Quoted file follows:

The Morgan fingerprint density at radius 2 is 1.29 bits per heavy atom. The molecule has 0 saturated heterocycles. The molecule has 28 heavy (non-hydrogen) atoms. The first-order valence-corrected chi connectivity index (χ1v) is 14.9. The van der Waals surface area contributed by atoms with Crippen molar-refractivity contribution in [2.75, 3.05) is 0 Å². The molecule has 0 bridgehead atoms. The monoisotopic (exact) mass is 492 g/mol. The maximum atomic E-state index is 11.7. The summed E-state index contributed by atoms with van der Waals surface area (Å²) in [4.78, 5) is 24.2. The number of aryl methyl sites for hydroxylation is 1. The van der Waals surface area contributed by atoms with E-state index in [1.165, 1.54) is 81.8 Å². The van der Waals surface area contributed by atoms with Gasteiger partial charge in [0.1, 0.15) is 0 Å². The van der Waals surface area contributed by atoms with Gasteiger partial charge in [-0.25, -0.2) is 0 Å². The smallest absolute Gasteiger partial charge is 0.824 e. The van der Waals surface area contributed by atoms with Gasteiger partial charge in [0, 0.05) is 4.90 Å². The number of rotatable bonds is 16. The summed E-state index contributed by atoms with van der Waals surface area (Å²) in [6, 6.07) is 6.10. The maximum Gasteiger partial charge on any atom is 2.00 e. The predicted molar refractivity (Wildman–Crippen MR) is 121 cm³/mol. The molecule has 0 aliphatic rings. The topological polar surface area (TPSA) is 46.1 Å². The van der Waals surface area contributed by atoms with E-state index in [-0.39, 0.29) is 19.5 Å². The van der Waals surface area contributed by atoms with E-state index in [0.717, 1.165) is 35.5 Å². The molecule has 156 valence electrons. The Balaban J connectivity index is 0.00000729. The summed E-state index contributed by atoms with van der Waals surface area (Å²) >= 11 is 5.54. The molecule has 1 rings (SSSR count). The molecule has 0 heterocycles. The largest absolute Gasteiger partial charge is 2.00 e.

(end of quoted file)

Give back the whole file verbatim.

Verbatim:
The Morgan fingerprint density at radius 2 is 1.29 bits per heavy atom. The molecule has 0 saturated heterocycles. The molecule has 28 heavy (non-hydrogen) atoms. The first-order valence-corrected chi connectivity index (χ1v) is 14.9. The van der Waals surface area contributed by atoms with Crippen molar-refractivity contribution in [2.75, 3.05) is 0 Å². The molecule has 0 bridgehead atoms. The monoisotopic (exact) mass is 492 g/mol. The maximum atomic E-state index is 11.7. The summed E-state index contributed by atoms with van der Waals surface area (Å²) in [4.78, 5) is 24.2. The number of aryl methyl sites for hydroxylation is 1. The van der Waals surface area contributed by atoms with E-state index in [1.165, 1.54) is 81.8 Å². The van der Waals surface area contributed by atoms with Gasteiger partial charge in [0.1, 0.15) is 0 Å². The van der Waals surface area contributed by atoms with Gasteiger partial charge in [-0.25, -0.2) is 0 Å². The smallest absolute Gasteiger partial charge is 0.824 e. The van der Waals surface area contributed by atoms with Gasteiger partial charge in [0, 0.05) is 4.90 Å². The number of rotatable bonds is 16. The summed E-state index contributed by atoms with van der Waals surface area (Å²) in [6, 6.07) is 6.10. The maximum Gasteiger partial charge on any atom is 2.00 e. The predicted molar refractivity (Wildman–Crippen MR) is 121 cm³/mol. The molecule has 0 aliphatic rings. The topological polar surface area (TPSA) is 46.1 Å². The van der Waals surface area contributed by atoms with E-state index in [-0.39, 0.29) is 19.5 Å². The van der Waals surface area contributed by atoms with E-state index in [0.717, 1.165) is 35.5 Å². The molecule has 156 valence electrons. The Balaban J connectivity index is 0.00000729. The summed E-state index contributed by atoms with van der Waals surface area (Å²) >= 11 is 5.54. The molecule has 1 rings (SSSR count). The molecule has 0 heterocycles. The largest absolute Gasteiger partial charge is 2.00 e.